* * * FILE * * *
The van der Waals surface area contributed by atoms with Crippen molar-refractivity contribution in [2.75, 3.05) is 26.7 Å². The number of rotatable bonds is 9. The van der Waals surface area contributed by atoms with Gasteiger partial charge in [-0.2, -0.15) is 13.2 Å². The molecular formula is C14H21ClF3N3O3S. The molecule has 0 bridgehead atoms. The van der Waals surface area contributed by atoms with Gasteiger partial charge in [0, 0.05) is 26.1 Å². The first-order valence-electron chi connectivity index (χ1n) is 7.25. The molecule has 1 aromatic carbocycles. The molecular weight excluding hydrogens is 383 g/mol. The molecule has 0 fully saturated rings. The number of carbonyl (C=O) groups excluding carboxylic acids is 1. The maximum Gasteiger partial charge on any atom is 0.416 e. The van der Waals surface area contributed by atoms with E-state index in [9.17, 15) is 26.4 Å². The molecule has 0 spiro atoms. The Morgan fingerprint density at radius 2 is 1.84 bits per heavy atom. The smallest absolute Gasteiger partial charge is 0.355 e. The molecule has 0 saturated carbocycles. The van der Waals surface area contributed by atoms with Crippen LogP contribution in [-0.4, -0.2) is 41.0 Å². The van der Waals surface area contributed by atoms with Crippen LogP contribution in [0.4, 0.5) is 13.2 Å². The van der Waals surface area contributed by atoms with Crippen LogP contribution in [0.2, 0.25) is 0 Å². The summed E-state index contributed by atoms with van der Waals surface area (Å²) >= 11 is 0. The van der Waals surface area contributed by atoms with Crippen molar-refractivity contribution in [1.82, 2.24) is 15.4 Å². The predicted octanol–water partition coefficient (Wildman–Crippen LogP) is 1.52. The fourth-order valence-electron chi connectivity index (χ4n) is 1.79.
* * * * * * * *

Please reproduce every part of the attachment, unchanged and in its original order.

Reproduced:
The van der Waals surface area contributed by atoms with Crippen molar-refractivity contribution in [2.75, 3.05) is 26.7 Å². The number of rotatable bonds is 9. The van der Waals surface area contributed by atoms with Gasteiger partial charge in [-0.2, -0.15) is 13.2 Å². The molecular formula is C14H21ClF3N3O3S. The molecule has 0 bridgehead atoms. The van der Waals surface area contributed by atoms with Gasteiger partial charge in [0, 0.05) is 26.1 Å². The first-order valence-electron chi connectivity index (χ1n) is 7.25. The molecule has 1 aromatic carbocycles. The molecular weight excluding hydrogens is 383 g/mol. The molecule has 0 fully saturated rings. The number of carbonyl (C=O) groups excluding carboxylic acids is 1. The maximum Gasteiger partial charge on any atom is 0.416 e. The van der Waals surface area contributed by atoms with E-state index in [9.17, 15) is 26.4 Å². The molecule has 0 spiro atoms. The Morgan fingerprint density at radius 2 is 1.84 bits per heavy atom. The smallest absolute Gasteiger partial charge is 0.355 e. The molecule has 0 saturated carbocycles. The van der Waals surface area contributed by atoms with Crippen LogP contribution in [-0.4, -0.2) is 41.0 Å². The van der Waals surface area contributed by atoms with Crippen LogP contribution in [0.4, 0.5) is 13.2 Å². The van der Waals surface area contributed by atoms with Crippen LogP contribution in [0.2, 0.25) is 0 Å². The summed E-state index contributed by atoms with van der Waals surface area (Å²) >= 11 is 0. The van der Waals surface area contributed by atoms with Crippen molar-refractivity contribution in [1.82, 2.24) is 15.4 Å². The predicted octanol–water partition coefficient (Wildman–Crippen LogP) is 1.52. The fourth-order valence-electron chi connectivity index (χ4n) is 1.79.